Stern07 - Vol 445 | 1 February 2007 |...

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LETTERS Label-free immunodetection with CMOS-compatible semiconducting nanowires Eric Stern 1 , James F. Klemic 2 , David A. Routenberg 2 , Pauline N. Wyrembak 5 , Daniel B. Turner-Evans 2 , Andrew D. Hamilton 5 , David A. LaVan 3 , Tarek M. Fahmy 1 & Mark A. Reed 2,4 Semiconducting nanowires have the potential to function as highly sensitive and selective sensors for the label-free detection of low concentrations of pathogenic microorganisms 1–10 . Suc- cessful solution-phase nanowire sensing has been demonstrated for ions 3 , small molecules 4 , proteins 5,6 , DNA 7 and viruses 8 ; how- ever, ‘bottom-up’ nanowires (or similarly configured carbon nanotubes 11 ) used for these demonstrations require hybrid fab- rication schemes 12,13 , which result in severe integration issues that have hindered widespread application. Alternative ‘top-down’ fabrication methods of nanowire-like devices 9,10,14–17 produce dis- appointing performance because of process-induced material and device degradation. Here we report an approach that uses comple- mentary metal oxide semiconductor (CMOS) field effect transistor compatible technology and hence demonstrate the specific label-free detection of below 100 femtomolar concentrations of antibodies as well as real-time monitoring of the cellular immune response. This approach eliminates the need for hybrid methods and enables system-scale integration of these sensors with signal processing and information systems. Additionally, the ability to monitor antibody binding and sense the cellular immune response in real time with readily available technology should facilitate widespread diagnostic applications. We demonstrate here that the limitations of fabricated nanowire- type devices can be overcome and that nanometre-scale sensors with little mobility degradation from bulk can be achieved. We have used ultrathin silicon-on-insulator wafers 9,10,18,19 , which require only lat- eral (in-plane, two-dimensional) active layer definition to achieve the nanometre dimensions needed for a nanowire-type device. Previous attempts with this approach used reactive-ion etching (RIE) of the active silicon layer, which unacceptably degraded device perform- ance 9,10 . To achieve the nanometre-scale dimensions necessary for sensitivity, we developed a fabrication process using an anisotropic wet etch: specifically, tetramethylammonium hydroxide, TMAH, which etches Si (111) planes about 100 times more slowly than all other planes 20 . This approach allows retention of pattern definition (of a masking oxide layer), and smoothes edge imperfections not aligned to the (111) plane. Previous work on TMAH-defined elec- tronic devices has shown excellent retention of electrical properties 18 , although not in configurations suitable for sensing. We show that ‘nanowire’ devices capable of sensing can be defined by TMAH etch- ing. Our approach uses commercially available (100) silicon-on- insulator wafers that yield trapezoidal cross-section nanowires with dominant Si (111) exposed planes, the preferred surface for selective surface functionalization 21 .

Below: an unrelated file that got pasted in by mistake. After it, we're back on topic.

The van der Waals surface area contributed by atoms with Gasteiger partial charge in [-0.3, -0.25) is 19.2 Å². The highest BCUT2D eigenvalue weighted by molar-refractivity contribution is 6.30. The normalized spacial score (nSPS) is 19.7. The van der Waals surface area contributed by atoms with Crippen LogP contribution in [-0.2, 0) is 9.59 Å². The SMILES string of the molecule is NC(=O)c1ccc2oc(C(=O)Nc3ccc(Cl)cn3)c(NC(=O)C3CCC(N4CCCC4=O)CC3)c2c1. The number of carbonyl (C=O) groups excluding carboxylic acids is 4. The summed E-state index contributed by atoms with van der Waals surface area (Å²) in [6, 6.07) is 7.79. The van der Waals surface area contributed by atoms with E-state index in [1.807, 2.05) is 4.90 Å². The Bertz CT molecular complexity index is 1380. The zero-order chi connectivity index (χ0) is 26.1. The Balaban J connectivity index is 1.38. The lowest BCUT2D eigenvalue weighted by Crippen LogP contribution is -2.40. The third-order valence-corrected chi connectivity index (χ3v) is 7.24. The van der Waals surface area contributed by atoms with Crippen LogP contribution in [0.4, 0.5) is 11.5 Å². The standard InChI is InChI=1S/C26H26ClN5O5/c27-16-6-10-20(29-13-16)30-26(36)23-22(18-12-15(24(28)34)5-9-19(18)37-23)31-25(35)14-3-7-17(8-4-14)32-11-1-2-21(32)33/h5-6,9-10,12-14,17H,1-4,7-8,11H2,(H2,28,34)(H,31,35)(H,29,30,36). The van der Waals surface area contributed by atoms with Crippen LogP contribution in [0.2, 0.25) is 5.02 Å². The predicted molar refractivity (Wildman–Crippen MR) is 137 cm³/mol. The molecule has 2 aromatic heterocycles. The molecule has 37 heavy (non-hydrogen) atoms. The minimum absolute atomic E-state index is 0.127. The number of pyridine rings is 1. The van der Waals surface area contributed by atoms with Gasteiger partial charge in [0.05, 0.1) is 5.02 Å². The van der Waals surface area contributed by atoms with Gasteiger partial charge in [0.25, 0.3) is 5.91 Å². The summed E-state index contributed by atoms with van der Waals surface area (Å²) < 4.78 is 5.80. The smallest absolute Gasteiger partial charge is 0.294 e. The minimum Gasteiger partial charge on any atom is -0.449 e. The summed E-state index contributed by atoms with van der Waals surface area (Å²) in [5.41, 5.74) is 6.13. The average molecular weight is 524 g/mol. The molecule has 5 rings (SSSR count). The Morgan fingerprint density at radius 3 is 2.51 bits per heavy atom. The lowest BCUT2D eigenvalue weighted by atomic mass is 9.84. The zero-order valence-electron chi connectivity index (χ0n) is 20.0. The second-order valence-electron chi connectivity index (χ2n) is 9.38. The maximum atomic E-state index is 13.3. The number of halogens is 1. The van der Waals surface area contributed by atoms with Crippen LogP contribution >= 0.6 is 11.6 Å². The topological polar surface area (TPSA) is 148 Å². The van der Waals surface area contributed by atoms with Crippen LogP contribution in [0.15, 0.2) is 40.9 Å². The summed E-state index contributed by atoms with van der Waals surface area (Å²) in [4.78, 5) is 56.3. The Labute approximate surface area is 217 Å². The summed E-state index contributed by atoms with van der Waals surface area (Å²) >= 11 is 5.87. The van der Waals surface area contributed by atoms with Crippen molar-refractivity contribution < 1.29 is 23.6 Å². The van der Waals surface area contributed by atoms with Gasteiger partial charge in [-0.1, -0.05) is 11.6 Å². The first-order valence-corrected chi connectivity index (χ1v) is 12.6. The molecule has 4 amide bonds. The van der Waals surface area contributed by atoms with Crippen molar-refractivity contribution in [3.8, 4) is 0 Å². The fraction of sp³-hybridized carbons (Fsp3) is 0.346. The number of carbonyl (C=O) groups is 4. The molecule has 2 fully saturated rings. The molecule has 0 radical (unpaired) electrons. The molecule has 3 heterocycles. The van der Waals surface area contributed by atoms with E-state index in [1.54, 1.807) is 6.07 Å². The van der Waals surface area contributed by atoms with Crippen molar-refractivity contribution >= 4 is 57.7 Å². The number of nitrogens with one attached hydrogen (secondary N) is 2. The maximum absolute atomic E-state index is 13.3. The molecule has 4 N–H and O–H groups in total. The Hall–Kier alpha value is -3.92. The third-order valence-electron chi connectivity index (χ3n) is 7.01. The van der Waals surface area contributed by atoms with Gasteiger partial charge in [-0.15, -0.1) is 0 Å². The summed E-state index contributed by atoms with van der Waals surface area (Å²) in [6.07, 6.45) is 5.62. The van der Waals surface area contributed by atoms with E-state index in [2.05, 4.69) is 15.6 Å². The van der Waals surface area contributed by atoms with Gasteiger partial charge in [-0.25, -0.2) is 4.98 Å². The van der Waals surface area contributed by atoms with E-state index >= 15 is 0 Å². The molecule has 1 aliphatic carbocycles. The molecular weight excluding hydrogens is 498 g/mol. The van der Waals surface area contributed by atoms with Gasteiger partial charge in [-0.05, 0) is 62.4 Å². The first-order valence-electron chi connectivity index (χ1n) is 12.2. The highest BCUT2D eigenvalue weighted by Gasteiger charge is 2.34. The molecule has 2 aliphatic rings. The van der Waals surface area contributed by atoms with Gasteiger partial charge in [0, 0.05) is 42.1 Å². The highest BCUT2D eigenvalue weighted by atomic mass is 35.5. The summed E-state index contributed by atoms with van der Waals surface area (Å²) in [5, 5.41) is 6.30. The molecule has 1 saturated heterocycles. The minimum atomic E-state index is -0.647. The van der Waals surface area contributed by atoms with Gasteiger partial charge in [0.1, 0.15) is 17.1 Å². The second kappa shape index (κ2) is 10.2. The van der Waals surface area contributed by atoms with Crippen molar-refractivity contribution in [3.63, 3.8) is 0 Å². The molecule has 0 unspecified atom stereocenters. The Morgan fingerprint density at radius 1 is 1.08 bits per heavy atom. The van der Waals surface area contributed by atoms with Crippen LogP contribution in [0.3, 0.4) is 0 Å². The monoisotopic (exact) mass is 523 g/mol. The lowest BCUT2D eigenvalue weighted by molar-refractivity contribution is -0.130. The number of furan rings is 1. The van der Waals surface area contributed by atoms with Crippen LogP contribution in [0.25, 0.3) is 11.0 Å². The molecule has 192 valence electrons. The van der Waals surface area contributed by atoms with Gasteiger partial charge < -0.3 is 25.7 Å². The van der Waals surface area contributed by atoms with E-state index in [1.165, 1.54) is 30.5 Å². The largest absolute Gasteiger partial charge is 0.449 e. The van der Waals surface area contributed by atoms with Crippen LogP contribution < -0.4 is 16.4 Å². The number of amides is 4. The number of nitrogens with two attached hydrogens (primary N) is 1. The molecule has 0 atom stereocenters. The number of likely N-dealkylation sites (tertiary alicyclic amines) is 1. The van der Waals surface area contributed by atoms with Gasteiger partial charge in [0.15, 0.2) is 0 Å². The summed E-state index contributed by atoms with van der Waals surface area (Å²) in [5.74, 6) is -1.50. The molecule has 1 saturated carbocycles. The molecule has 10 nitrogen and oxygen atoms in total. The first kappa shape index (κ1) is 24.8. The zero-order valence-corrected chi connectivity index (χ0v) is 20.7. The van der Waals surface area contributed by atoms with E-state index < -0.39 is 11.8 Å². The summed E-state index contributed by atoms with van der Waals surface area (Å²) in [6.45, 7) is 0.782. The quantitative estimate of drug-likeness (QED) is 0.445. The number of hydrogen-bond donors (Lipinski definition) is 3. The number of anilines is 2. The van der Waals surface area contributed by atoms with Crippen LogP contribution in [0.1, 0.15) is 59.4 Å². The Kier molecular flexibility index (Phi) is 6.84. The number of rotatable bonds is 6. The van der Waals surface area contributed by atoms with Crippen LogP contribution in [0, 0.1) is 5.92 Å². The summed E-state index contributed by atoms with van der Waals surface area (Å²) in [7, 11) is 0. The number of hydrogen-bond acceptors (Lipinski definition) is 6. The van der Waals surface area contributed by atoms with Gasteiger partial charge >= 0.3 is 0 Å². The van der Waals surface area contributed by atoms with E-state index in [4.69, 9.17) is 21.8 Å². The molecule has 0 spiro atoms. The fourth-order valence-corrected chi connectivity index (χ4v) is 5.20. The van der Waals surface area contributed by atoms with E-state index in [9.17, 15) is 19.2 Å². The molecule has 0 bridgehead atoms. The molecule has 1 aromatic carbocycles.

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Stern07 - Vol 445 | 1 February 2007 |...

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